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The Science Of Love

Sujay Dahake marked his Marathi film directorial debut with the National Award-winning film Shala in 2012. Dahake is back with his third outing, Phuntroo, which he has written and directed himself. The science fiction love story is a first for Marathi cinema. Here’s the talented director in conversation with Rohini Nag

What prompted you to become a filmmaker?

I have always been a good observer and also good at academics. After I completed the 12th standard, I enrolled in an engineering college but after a year, I realised that I couldn’t apply what I was learning to creating something. Since I was creatively inclined, I thought of becoming an architect but someone suggested that I opt for filmmaking.  I enrolled at the Pune University for Mass Communications, after which I studied Film Semiotics at Mumbai University. I thought I would become a film critic and did my Master’s in Film Journalism. I studied as much as I could about the theory of cinema, a path most film critics and reporters opt for. I wanted to learn the grammar of cinema.

But it was after I assisted on an ad film that I realised that filmmaking is what I wanted to do. I got hooked to the art of cinema. To acquire technical knowledge, I attended the International Academy of Film and Television in the Philippines. Initially, my parents were apprehensive as I come from a family of doctors and engineers but they supported my decision.


Your first film Shala was a National Award-winning film. Do awards, accolades and expectations eclipse your creative judgment in the hunger for success?

Totally, as my second film Ajoba bombed. The film was based on a wildlife crisis and followed the journey of a leopard from Malshej Ghat to Mumbai and his journey is chronicled by Urmila Matondkar’s character. Ajoba was her first Marathi film and I assumed that featuring a big, mainstream name would help. When the trailers released, I did get a fantastic response but the film bombed. I was 24 years old when I won the National Award and, to be honest, I didn’t realise the value it brought with it. Shala won two National Awards, one for screenplay and other for Best Marathi Film.


Phuntroo is a love story against the backdrop of science fiction, which is a completely new genre for Marathi films. What was your inspiration?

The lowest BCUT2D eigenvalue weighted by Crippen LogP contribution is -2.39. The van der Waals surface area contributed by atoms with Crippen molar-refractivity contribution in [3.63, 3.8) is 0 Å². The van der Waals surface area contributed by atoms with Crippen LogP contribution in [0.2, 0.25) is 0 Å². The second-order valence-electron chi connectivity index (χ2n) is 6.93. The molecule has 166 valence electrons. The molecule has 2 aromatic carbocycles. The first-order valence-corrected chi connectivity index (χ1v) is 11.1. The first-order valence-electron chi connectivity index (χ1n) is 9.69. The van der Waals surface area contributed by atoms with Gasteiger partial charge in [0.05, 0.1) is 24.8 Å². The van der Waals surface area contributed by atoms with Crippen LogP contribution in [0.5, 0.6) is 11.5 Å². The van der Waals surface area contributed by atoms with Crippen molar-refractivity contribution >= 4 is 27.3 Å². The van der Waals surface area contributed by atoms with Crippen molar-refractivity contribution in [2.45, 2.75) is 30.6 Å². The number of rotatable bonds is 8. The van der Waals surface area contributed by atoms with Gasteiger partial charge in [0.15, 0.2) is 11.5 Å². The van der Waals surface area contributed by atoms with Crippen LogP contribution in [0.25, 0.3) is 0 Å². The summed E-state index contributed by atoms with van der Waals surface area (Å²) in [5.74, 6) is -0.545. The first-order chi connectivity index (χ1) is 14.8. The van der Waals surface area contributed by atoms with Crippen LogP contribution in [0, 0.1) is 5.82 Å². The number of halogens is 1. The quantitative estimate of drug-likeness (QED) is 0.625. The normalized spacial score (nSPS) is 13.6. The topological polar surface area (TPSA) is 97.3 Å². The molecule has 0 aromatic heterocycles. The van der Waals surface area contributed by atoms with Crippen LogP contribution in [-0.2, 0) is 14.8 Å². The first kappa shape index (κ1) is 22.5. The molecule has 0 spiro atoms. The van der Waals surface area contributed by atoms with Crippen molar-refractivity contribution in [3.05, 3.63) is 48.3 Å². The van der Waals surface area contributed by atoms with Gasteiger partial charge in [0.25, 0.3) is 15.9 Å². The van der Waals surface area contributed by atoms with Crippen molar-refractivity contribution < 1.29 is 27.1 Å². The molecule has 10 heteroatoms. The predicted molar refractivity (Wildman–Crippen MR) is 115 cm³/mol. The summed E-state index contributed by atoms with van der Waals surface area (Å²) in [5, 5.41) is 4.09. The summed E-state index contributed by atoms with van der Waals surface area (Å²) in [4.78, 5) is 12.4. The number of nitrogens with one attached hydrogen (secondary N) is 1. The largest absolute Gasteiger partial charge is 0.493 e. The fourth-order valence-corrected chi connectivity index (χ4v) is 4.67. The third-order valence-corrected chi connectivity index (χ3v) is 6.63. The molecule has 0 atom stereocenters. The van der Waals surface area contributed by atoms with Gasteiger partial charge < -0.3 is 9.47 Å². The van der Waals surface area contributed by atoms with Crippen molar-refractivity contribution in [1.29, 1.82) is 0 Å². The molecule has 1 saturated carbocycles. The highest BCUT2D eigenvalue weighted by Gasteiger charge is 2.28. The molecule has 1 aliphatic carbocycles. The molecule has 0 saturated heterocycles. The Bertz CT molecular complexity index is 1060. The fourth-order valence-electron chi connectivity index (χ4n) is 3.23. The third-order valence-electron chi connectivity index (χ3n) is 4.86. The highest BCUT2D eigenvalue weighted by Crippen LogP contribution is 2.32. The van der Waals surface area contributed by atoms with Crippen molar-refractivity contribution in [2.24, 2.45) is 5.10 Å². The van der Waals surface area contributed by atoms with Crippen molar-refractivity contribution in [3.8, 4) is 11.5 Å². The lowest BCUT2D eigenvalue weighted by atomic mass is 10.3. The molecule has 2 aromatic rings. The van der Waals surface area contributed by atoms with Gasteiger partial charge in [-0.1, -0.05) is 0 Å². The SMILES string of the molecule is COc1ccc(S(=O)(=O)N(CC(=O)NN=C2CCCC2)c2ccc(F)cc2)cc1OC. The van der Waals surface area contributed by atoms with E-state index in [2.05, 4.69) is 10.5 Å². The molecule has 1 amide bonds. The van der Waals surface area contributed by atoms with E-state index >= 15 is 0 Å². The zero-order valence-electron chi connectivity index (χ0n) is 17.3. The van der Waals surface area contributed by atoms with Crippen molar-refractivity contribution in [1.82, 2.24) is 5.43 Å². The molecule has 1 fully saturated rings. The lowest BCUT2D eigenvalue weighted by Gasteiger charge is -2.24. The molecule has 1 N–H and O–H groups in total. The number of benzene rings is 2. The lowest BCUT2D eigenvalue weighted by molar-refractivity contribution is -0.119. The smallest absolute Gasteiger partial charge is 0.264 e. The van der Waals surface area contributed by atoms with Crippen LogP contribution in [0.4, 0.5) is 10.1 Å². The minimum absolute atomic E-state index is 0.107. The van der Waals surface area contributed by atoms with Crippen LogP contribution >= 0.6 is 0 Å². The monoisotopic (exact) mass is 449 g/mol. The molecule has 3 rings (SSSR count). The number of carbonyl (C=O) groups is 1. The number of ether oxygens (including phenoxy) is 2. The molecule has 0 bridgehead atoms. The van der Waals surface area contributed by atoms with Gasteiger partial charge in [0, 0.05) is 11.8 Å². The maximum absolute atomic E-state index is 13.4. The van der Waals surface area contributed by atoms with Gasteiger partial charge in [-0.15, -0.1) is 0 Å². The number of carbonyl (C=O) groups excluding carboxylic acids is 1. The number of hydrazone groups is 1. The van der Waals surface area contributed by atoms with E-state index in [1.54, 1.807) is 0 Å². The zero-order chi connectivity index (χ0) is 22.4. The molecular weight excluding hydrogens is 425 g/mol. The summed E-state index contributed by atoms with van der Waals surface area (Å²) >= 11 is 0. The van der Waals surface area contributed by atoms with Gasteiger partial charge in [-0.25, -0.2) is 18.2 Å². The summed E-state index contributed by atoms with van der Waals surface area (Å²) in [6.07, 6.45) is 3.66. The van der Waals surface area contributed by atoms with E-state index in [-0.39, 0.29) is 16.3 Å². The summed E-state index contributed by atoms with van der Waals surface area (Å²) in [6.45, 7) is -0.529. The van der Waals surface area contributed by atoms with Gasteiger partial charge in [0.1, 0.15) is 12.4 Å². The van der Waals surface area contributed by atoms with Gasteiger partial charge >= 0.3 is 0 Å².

I am a big fan of Tim Burton’s films and I do like fantasy films like Cinderella and Alice In Wonderland. I wanted to make a film on the same lines and at the same time reflect human relations with technology in current times. Having said that, I wanted a story which was colossal in nature and yet as rooted as possible. Initially, people compared the film with the Hollywood flick Her, when the first poster released, but after the trailers released, everyone realised that this is a very different film.


Making a film is about team work, where you work with technicians. How has the team of Phuntroo added to your vision of the film?

It has added a lot. My first two films were made with a Spanish DoP and hence people started saying that my films only looked good due to international technicians. That disheartened me as it took credit away from me and my other technicians. In Phuntroo, I wanted a female DoP as it is a love story and needed a subtle and sensitive touch in each frame. As age, my views on love have also matured and hence I needed someone who knew how to depict that on the screen. Archana Borhade had assisted Santosh Sivan and she was looking for something independent. The great thing was that our vision of the film matched and that reflects on screen as well.


How did Eros come on board as the producer?

I had already released a poster of Phuntroo and work on the film had begun. This was when Eros was planning to venture into the regional space. I got a call from Eros, saying they would like to work with me and I told them I was already working on a film. I already had a producer but with Eros stepping in, things really took off. With my earlier films, I used to extensively take part in the release plans, which took me away from post-production and marketing. But this time, Eros has everything sorted and I don’t have to worry about a thing. Phuntroo is going to be my first film which will get a proper, big release.


Do you keep tabs on what’s working at the box office and what is not?

Absolutely! I keep tabs on which films worked and which didn’t, not only in terms of box-office returns but also content.


What’s next for you?

I am writing a film which will be a small-budget venture, less than `1 crore. Other than that, I had actually written Phuntroo as a trilogy. So it all depends on how this one fares at the box office and the kind of response it generates.

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